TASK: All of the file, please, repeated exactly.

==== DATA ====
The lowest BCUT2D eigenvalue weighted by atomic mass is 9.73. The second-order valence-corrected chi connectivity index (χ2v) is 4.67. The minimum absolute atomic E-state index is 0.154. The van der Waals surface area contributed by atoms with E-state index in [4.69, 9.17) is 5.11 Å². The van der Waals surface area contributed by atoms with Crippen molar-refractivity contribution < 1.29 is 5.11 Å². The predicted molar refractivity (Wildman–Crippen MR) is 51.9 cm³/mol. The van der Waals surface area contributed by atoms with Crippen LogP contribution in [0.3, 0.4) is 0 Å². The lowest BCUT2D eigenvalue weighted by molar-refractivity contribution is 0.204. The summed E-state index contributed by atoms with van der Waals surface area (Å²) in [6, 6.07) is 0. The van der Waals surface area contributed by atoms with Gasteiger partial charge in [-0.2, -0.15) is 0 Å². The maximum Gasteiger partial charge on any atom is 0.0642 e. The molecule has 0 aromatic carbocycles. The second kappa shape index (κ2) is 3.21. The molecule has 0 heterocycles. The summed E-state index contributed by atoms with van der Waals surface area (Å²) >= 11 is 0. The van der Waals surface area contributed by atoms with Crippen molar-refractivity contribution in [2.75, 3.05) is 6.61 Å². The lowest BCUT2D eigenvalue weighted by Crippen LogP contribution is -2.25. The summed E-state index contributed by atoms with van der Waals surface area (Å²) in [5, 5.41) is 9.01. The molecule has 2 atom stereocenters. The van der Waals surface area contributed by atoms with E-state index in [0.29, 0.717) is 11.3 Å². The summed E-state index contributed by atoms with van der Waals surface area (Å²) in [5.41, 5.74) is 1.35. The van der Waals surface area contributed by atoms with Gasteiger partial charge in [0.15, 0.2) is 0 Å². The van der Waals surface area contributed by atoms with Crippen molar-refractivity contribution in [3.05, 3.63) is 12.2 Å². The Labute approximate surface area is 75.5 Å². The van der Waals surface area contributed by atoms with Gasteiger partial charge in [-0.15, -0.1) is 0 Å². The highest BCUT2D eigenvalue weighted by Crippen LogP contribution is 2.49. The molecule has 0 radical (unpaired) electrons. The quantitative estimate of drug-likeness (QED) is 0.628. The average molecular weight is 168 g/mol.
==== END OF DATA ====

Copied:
The lowest BCUT2D eigenvalue weighted by atomic mass is 9.73. The second-order valence-corrected chi connectivity index (χ2v) is 4.67. The minimum absolute atomic E-state index is 0.154. The van der Waals surface area contributed by atoms with E-state index in [4.69, 9.17) is 5.11 Å². The van der Waals surface area contributed by atoms with Crippen molar-refractivity contribution < 1.29 is 5.11 Å². The predicted molar refractivity (Wildman–Crippen MR) is 51.9 cm³/mol. The van der Waals surface area contributed by atoms with Crippen LogP contribution in [0.3, 0.4) is 0 Å². The lowest BCUT2D eigenvalue weighted by molar-refractivity contribution is 0.204. The summed E-state index contributed by atoms with van der Waals surface area (Å²) in [6, 6.07) is 0. The van der Waals surface area contributed by atoms with Gasteiger partial charge in [-0.2, -0.15) is 0 Å². The maximum Gasteiger partial charge on any atom is 0.0642 e. The molecule has 0 aromatic carbocycles. The second kappa shape index (κ2) is 3.21. The molecule has 0 heterocycles. The summed E-state index contributed by atoms with van der Waals surface area (Å²) >= 11 is 0. The van der Waals surface area contributed by atoms with Crippen molar-refractivity contribution in [2.75, 3.05) is 6.61 Å². The lowest BCUT2D eigenvalue weighted by Crippen LogP contribution is -2.25. The summed E-state index contributed by atoms with van der Waals surface area (Å²) in [5, 5.41) is 9.01. The molecule has 2 atom stereocenters. The van der Waals surface area contributed by atoms with E-state index in [0.29, 0.717) is 11.3 Å². The summed E-state index contributed by atoms with van der Waals surface area (Å²) in [5.41, 5.74) is 1.35. The van der Waals surface area contributed by atoms with Gasteiger partial charge in [0.15, 0.2) is 0 Å². The van der Waals surface area contributed by atoms with Crippen molar-refractivity contribution in [3.05, 3.63) is 12.2 Å². The Labute approximate surface area is 75.5 Å². The van der Waals surface area contributed by atoms with Gasteiger partial charge in [-0.15, -0.1) is 0 Å². The highest BCUT2D eigenvalue weighted by Crippen LogP contribution is 2.49. The molecule has 0 radical (unpaired) electrons. The quantitative estimate of drug-likeness (QED) is 0.628. The average molecular weight is 168 g/mol.